Copshop

**

Reviewed by: Andrew Robertson

Copshop
"There's some good old fashioned film-making here."

So Seventies in its outlook that it's not actually surprising to see a character in flashback in a pastel blue suit with flared trousers, Copshop would be a pretty solid B-picture if those distinctions mattered. As it stands it's probably too long, definitely too derivative, and never quite seems to find the right tone.

While Gerard Butler produces, he, Toby Huss, and Frank Grillo are wrapped in a payback and revenge cycle tied up with notions of organised crime. On a few occasions I was reminded of Casino, but the explorations here are less of how the desire of capital is independent of legality but "What if someone went to a police station to do a crime?" This isn't The Big Job, or even Blue Streak, though the language is definitely of the latter. In its vaguely grindhouse sensibilities it's perhaps more akin to Free Fire but for all its focus on a building it's never solid enough to feel arch.

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As those three get variously involved, one cop is out to stop them. Alexis Louder plays Valerie Young, of a sensibility more of the Wild West than Dock Green. Armed with a single action revolver, I think a Ruger Blackhawk, named after the Stutz automobile rather than directly for the tribe. A modern recreation of something superseded by later developments, the film borrows furniture, architecture, fonts, even soundtrack from the Seventies.

It opens with Lalo Schifrin's theme from Magnum Force, and while I'll ever suggest that it's dangerous for films to reference other, better, works, we are talking about the second outing for Dirty Harry. This is at least as nihilistic, and while it's stealing it also lifts from things like Die Hard and if one checked its pockets there'd probably be traces of Tarantino.

Joe Carnahan is no stranger to crime capers, he directed Smoking Aces, Stretch, the A-Team movie. I don't know if it's an indicator of quality but he's not the only one to have worked with Liam Neeson,. Co-writer (and TV production veteran) Mark Williams also penned Honest Thief. The writing trio is rounded out by Kurt McLeod, his script was first mooted some six years ago and this is a debut feature. Would this have felt fresher six years ago? Maybe. Would this have been made six years ago? Maybe not.

There's some good old fashioned film-making here. I think one of the desert backdrops is a matte painting on a studio's exterior wall. Filmed in New Mexico and Georgia it's set in Nevada, in the kind of Seventies municipal architecture that's almost inevitably being renovated. Not just in ways that are in violation of site security and health and safety standards either, but in ways that are useful to plot development. It's set mostly overnight so the fact that the exteriors are CG of stock footage of scrubland and the brown and blues of the corridors with strips of fluorescent orange doesn't immediately feel like aesthetic ennui. That does set in after a while, however, with scenes that don't feel like they've been lit as graded to darkness. Visually it's sometimes muddier than its morality, and it's got little to hold head high about there. It's got characters called Thaddeus, a role credited as "shocked bridesmaid", enough arms and ammunition that your man Chekhov would have no room on any wall for pictures.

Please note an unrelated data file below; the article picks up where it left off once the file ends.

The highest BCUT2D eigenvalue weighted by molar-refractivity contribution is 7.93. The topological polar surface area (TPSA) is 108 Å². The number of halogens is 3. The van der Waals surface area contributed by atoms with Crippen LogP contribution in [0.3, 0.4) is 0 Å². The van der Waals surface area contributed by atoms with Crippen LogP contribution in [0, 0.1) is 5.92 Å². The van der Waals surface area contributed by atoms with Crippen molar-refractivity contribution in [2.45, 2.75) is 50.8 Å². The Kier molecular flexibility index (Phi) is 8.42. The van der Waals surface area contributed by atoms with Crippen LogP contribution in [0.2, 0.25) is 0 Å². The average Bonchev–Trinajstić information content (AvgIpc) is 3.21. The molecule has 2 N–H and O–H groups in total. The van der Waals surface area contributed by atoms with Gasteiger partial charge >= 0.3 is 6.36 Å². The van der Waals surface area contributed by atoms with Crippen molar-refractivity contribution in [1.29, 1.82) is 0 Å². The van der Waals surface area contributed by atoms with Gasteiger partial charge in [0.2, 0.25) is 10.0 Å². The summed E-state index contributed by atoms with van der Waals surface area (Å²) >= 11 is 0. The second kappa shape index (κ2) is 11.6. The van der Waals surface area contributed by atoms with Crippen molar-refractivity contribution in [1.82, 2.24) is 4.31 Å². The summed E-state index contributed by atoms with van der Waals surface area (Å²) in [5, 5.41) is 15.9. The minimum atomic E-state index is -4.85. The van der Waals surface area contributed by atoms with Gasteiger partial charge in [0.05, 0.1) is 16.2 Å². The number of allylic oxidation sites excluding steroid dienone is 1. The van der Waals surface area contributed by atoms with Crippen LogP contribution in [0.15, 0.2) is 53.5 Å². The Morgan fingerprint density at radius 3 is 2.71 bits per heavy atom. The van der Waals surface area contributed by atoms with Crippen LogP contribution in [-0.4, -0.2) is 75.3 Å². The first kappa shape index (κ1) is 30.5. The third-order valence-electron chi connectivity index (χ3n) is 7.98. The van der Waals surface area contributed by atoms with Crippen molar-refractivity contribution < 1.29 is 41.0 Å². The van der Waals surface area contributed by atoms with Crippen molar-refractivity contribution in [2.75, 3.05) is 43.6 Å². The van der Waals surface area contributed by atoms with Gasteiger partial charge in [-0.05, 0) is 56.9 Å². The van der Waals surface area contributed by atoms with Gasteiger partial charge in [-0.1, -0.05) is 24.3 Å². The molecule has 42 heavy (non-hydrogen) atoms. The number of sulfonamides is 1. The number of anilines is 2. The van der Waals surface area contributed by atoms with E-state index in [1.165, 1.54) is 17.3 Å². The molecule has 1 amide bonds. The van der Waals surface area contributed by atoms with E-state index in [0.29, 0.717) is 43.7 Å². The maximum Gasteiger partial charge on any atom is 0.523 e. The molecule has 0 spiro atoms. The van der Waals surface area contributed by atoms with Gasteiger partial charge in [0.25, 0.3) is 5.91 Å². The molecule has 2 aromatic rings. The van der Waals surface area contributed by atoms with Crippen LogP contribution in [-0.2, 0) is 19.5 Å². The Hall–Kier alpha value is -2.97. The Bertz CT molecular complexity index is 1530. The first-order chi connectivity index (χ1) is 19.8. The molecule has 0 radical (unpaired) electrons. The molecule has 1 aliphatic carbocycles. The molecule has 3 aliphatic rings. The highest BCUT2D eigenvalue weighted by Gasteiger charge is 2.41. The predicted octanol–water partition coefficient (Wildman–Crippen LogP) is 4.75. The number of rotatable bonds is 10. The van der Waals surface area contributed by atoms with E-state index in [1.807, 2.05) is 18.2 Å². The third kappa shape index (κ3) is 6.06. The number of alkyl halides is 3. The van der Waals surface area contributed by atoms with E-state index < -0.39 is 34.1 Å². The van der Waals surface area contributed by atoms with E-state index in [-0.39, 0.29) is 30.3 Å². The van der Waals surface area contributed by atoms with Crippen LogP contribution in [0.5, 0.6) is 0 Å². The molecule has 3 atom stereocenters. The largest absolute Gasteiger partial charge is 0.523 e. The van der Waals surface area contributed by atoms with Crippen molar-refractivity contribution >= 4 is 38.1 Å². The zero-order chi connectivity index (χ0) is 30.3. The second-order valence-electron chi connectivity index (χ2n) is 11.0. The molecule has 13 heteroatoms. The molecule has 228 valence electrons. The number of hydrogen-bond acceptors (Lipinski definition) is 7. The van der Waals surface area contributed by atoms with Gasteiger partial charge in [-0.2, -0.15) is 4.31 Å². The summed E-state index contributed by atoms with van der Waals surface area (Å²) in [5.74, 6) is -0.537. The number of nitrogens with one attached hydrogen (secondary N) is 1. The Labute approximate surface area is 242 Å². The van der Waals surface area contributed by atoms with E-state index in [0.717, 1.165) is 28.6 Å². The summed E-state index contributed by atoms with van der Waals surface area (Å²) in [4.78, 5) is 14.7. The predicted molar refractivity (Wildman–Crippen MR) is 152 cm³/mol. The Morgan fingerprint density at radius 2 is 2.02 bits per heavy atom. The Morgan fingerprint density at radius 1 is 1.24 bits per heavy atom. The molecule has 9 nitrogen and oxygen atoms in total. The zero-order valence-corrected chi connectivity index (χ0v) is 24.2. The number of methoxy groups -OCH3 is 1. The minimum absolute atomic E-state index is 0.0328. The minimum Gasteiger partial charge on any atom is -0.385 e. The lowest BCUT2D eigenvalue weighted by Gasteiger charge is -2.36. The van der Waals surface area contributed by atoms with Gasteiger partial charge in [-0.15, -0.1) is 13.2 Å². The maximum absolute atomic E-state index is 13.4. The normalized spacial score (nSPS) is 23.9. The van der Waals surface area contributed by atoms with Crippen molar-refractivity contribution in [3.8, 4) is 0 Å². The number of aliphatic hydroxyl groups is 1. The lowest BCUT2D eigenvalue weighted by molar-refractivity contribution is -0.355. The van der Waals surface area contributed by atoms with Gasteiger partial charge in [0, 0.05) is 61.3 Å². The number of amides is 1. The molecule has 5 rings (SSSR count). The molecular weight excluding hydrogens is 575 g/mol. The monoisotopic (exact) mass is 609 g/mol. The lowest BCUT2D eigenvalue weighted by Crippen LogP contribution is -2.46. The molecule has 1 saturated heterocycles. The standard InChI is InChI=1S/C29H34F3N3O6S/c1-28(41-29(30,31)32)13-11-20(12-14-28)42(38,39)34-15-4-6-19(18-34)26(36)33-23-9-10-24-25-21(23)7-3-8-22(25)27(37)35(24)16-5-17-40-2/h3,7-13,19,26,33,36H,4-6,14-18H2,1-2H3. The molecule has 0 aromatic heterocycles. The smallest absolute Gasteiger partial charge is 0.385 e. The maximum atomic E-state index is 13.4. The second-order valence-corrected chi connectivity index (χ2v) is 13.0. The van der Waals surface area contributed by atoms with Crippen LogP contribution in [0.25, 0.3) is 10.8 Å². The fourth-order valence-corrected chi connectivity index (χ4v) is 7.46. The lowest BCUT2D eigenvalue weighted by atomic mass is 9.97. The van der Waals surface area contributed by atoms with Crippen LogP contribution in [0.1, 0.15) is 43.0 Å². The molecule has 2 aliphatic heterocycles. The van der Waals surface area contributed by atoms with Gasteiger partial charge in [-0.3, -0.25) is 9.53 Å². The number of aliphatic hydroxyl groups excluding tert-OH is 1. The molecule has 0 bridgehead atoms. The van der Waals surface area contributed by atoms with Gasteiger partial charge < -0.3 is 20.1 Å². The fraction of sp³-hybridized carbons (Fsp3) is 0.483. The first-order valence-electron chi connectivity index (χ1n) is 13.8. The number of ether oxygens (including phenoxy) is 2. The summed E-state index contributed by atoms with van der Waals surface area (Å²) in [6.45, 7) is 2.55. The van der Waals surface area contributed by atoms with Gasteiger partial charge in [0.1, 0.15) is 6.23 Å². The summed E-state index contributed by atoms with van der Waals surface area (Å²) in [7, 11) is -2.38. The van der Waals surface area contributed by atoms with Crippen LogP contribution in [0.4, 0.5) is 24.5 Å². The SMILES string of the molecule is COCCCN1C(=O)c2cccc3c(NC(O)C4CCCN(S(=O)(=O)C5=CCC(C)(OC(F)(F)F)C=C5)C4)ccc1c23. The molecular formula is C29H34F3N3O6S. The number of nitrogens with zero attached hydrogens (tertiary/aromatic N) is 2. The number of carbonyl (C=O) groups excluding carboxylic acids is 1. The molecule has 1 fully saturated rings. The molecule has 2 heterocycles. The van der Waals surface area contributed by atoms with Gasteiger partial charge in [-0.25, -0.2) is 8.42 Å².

The tale of cross and single-cross unfolds across a single evening. Double- would require a level of unpredictability that even a couple of cameos and some flashbacks can't manage to instil. The score by Clinton Shorter is not bad, but overshadowed by Schifrin at the opening and, well, a split-screen singalong to Curtish Mayfield's "Freddie's Dead". You know, from Superfly.

There's some amusement. The film doesn't shy from the challenge of cellphones but one scene is dependent on a very generous policy in terms of allowing belongings into custody. The plot in part relies on charges not being upgraded as events in holding escalate, and while Butler's American accent is pretty solid these days his rapport never really convinces. As Anthony Lamb, a submachinegun toting avatar of the Eighties, Toby Huss walks a line in sleazy plimsolls that seems pretty silly at steps. As the spark for the chaos, Frank Grillo is alright as Teddy Murretto but sympathies are hard to maintain. Alexis Louder is the best part of this, and she deserves better.

Many of those involved are also in Carnahan's near simultaneous project 'Boss Level', where a gunman in a time-loop serves as amusing parallel to how repetitive and derivative this feels. He's also apparently working on a remake of The Raid, and that was so long ago that stars like Iko Uwais have parlayed it into roles in GI Joe movies... That's not to say it isn't amusing, I'm a fan of a fanned hammer in a gunfight. That rhythm though isn't just gunplay but the rattle of cliche. Stock characters abound, and at times that load feels too much to shoulder. Copshop is diverting enough, but unless you're on the look out for it, find something else to fit the bill.

Reviewed on: 16 Sep 2021
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Copshop packshot
On the run from an assassin, a con artist devises a scheme to hide out inside a small-town police station.

Director: Joe Carnahan

Writer: Kurt McLeod, Joe Carnahan, Mark Williams

Starring: Frank Grillo, Gerard Butler, Toby Huss, Alexis Louder, Tait Fletcher

Year: 2021

Runtime: 108 minutes

BBFC: 15 - Age Restricted

Country: US

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